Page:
Karla Kerlikowske, MD; Weiwei Zhu, MS; Anna N.A. Tosteson, ScD; Brian L. Sprague, PhD; Jeffrey A. Tice, MD; Constance D. Lehman, MD, PhD; Diana L. Miglioretti, PhD; for the Breast Cancer Surveillance Consortium (*)
Acknowledgment: The authors thank the participating women, mammography facilities, and radiologists for the data they provided for this study. A list of the BCSC investigators and procedures for requesting BCSC data for research purposes are provided at http://breastscreening.cancer.gov.
Grant Support: This work was supported by the National Cancer Institute–funded BCSC (P01 CA154292, HHSN261201100031C, and U54 CA163303). The collection of cancer data used in this study was supported in part by several state public health departments and cancer registries throughout the United States. A full description of these sources is available at http://breastscreening.cancer.gov/work/acknowledgement.html.
Disclosures: Disclosures can be viewed at www.acponline.org/authors/icmje/ConflictOfInterestForms.do?msNum=M14-1465.
Reproducible Research Statement:Study protocol and statistical code: Available from the BCSC's statistical coordinating center (e-mail, SCC@ghc.org). Data set: Available with approval of the BCSC Steering Committee (http://breastscreening.cancer.gov).
Requests for Single Reprints: Karla Kerlikowske, MD, San Francisco Veterans Affairs Medical Center, General Internal Medicine Section, 111A1, 4150 Clement Street, San Francisco, CA 94121.
Current Author Addresses: Dr. Kerlikowske: San Francisco Veterans Affairs Medical Center, General Internal Medicine Section, 111A1, 4150 Clement Street, San Francisco, CA 94121.
Ms. Zhu: Group Health Research Institute, 1730 Minor Avenue, Suite 1600, Seattle, WA 98101.
Dr. Tosteson: Geisel School of Medicine at Dartmouth, One Medical Center Drive (HB7505), Lebanon, NH 03756.
Dr. Sprague: Office of Health Promotion Research, 1 South Prospect Street, Burlington, VT 05446.
Dr. Tice: Associate Professor of Medicine, University of California, San Francisco, 1545 Divisadero, 309, San Francisco, CA 94143-0320.
Dr. Lehman: University of Washington, Seattle Cancer Care Alliance, 825 Eastlake Avenue East, G2-600, Seattle, WA 98109.
Dr. Miglioretti: UC Davis School of Medicine, Department of Public Health Sciences, One Shields Avenue, Med Sci 1C, Room 145, Davis, CA 95616.
Author Contributions: Conception and design: K. Kerlikowske, B.L. Sprague, D.L. Miglioretti.
Analysis and interpretation of the data: K. Kerlikowske, W. Zhu, A.N.A. Tosteson, B.L. Sprague, J.A. Tice, C.D. Lehman, D.L. Miglioretti.
Drafting of the article: K. Kerlikowske.
Critical revision of the article for important intellectual content: K. Kerlikowske, A.N.A. Tosteson, B.L. Sprague, J.A. Tice, C.D. Lehman, D.L. Miglioretti.
Final approval of the article: K. Kerlikowske, W. Zhu, A.N.A. Tosteson, B.L. Sprague, J.A. Tice, C.D. Lehman, D.L. Miglioretti.
Provision of study materials or patients: K. Kerlikowske.
Statistical expertise: K. Kerlikowske, W. Zhu, D.L. Miglioretti.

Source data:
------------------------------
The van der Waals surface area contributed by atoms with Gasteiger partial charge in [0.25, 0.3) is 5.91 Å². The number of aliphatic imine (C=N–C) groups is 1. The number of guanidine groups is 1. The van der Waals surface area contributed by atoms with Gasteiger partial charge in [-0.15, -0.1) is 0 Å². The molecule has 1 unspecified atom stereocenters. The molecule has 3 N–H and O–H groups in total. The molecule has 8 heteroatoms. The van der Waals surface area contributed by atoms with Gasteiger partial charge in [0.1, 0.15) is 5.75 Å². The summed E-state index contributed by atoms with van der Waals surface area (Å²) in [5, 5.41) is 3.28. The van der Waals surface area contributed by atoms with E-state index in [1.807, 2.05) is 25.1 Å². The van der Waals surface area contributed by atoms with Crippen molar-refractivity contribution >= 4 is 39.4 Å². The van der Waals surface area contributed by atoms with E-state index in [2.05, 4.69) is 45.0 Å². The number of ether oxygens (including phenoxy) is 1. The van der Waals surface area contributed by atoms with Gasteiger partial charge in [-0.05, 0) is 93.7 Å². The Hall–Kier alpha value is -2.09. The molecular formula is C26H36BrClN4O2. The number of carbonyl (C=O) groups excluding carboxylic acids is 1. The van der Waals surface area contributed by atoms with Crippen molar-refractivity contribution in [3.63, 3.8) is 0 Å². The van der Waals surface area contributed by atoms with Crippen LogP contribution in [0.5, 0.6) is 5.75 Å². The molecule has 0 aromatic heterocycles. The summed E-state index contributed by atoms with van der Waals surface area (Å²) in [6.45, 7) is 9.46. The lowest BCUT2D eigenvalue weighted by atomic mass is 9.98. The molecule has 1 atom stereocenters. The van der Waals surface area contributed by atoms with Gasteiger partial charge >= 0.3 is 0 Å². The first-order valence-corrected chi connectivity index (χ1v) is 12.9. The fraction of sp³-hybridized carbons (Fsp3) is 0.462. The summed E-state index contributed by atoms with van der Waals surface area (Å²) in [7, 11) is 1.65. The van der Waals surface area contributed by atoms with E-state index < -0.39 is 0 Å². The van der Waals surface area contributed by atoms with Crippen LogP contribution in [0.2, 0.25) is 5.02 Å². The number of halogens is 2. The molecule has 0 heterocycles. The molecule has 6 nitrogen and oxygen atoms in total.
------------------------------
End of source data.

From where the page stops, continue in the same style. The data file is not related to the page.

Obtaining of funding: K. Kerlikowske, A.N.A. Tosteson, B.L. Sprague, D.L. Miglioretti.
Administrative, technical, or logistic support: K. Kerlikowske.
Collection and assembly of data: K. Kerlikowske, W. Zhu, B.L. Sprague, D.L. Miglioretti.
Twenty-one states have laws requiring that women be notified if they have dense breasts and that they be advised to discuss supplemental imaging with their provider.
To better direct discussions of supplemental imaging by determining which combinations of breast cancer risk and Breast Imaging Reporting and Data System (BI-RADS) breast density categories are associated with high interval cancer rates.
Breast Cancer Surveillance Consortium (BCSC) breast imaging facilities.
365 426 women aged 40 to 74 years who had 831 455 digital screening mammography examinations.
BI-RADS breast density, BCSC 5-year breast cancer risk, and interval cancer rate (invasive cancer ≤12 months after a normal mammography result) per 1000 mammography examinations. High interval cancer rate was defined as more than 1 case per 1000 examinations.
High interval cancer rates were observed for women with 5-year risk of 1.67% or greater and extremely dense breasts or 5-year risk of 2.50% or greater and heterogeneously dense breasts (24% of all women with dense breasts). The interval rate of advanced-stage disease was highest (>0.4 case per 1000 examinations) among women with 5-year risk of 2.50% or greater and heterogeneously or extremely dense breasts (21% of all women with dense breasts). Five-year risk was low to average (0% to 1.66%) for 51.0% of women with heterogeneously dense breasts and 52.5% with extremely dense breasts, with interval cancer rates of 0.58 to 0.63 and 0.72 to 0.89 case per 1000 examinations, respectively.
The benefit of supplemental imaging was not assessed.
Breast density should not be the sole criterion for deciding whether supplemental imaging is justified because not all women with dense breasts have high interval cancer rates. BCSC 5-year risk combined with BI-RADS breast density can identify women at high risk for interval cancer to inform patient–provider discussions about alternative screening strategies.
National Cancer Institute.
Kerlikowske K, Zhu W, Tosteson AN, Sprague BL, Tice JA, Lehman CD, et al. Identifying Women With Dense Breasts at High Risk for Interval Cancer: A Cohort Study. Ann Intern Med. 2015;162:673–681. doi: 10.7326/M14-1465
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Published: Ann Intern Med. 2015;162(10):673-681.
Breast Cancer, Cancer Screening/Prevention, Hematology/Oncology, Prevention/Screening.
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Print ISSN: 0003-4819 | Online ISSN: 1539-3704
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